however, eric fast got another 14% of shareholders withheld their votes on the management proxy card. it sounds technical, but the shareholders were basically voted for me. for those unfamiliar with the way the proxy contest work, this an enormous influence over the shareholder base. glass lewis give us their full support. iss said support builds elections, but do so by withholding votes against eric fast. the way we think about is that we have 31% of shareholders vote for me. 14% of shareholders support my election by withholding for eric fast. that is 45% of the votes cast between me and the candidate that would of got me on the board. whether you look at it as a 31% vote of support or 45% vote of support, that the huge indication that shareholders believe in the strength of our campaign. one last thing i want to point out is that we were one shareholder shy of winning. we did not give vanguard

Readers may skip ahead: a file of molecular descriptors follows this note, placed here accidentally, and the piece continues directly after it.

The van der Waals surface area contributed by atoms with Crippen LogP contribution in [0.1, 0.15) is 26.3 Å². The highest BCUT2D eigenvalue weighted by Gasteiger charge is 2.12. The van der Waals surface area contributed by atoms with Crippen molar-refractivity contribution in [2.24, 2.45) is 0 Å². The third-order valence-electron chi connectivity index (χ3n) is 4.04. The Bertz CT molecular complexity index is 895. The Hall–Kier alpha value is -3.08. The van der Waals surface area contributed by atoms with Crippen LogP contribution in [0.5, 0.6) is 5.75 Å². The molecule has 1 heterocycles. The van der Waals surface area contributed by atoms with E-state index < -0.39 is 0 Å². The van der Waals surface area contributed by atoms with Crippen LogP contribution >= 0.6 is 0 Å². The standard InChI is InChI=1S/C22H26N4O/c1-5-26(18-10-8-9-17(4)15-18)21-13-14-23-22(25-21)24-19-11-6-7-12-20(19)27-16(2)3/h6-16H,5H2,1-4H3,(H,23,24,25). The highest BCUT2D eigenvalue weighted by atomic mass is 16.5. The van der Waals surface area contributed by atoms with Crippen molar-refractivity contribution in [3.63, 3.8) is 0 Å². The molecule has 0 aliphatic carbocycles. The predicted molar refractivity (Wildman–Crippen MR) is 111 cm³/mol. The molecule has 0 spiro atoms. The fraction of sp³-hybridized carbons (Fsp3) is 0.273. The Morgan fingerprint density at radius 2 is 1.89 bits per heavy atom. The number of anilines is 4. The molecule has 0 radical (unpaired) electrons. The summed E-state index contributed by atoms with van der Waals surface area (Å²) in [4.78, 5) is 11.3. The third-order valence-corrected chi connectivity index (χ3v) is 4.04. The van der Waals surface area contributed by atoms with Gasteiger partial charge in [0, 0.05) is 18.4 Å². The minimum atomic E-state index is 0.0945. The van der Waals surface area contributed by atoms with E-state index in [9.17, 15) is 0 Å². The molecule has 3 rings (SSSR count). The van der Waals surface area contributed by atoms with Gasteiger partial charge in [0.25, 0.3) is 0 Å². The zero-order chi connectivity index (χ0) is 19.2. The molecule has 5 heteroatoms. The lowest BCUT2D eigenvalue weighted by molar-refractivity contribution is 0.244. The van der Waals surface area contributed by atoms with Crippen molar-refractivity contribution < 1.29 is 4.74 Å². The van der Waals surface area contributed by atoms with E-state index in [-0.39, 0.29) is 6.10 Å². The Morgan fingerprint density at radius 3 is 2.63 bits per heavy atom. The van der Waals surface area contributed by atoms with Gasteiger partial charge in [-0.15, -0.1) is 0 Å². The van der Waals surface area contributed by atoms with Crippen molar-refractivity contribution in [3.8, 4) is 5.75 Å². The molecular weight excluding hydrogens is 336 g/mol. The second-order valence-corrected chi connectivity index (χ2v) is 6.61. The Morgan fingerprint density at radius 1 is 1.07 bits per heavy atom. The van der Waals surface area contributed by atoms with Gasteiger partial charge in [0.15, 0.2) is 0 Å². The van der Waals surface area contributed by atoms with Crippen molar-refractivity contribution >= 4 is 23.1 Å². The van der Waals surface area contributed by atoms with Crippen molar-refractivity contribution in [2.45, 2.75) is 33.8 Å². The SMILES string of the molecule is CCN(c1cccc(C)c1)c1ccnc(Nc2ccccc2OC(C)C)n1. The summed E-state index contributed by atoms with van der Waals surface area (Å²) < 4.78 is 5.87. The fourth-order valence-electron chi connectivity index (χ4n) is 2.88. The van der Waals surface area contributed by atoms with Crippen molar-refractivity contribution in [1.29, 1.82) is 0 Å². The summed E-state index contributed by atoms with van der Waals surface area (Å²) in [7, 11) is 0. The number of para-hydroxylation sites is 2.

support. i respect their decision, but vanguard was a swing vote. the notion that this was some kind of a landslide victory or a grand victory is completely false. vonnie: black rock supported you. bill: and a very permanent and long respected shareholder. there is no board of america that even takes a 31% opposition vote not seriously. seriousa very indication from shareholders that this company could be a lot more profitable and have a lot higher margins and needs to address the problems that it has in their enterprise. vonnie: lisa ellis was saying that this whole campaign was a win-win for shareholders because not only did the stock price move higher when he moved in, but it did only go down a tiny bit. bill: it's actually up today. the markets reaction was at the stock went down. i went on another network and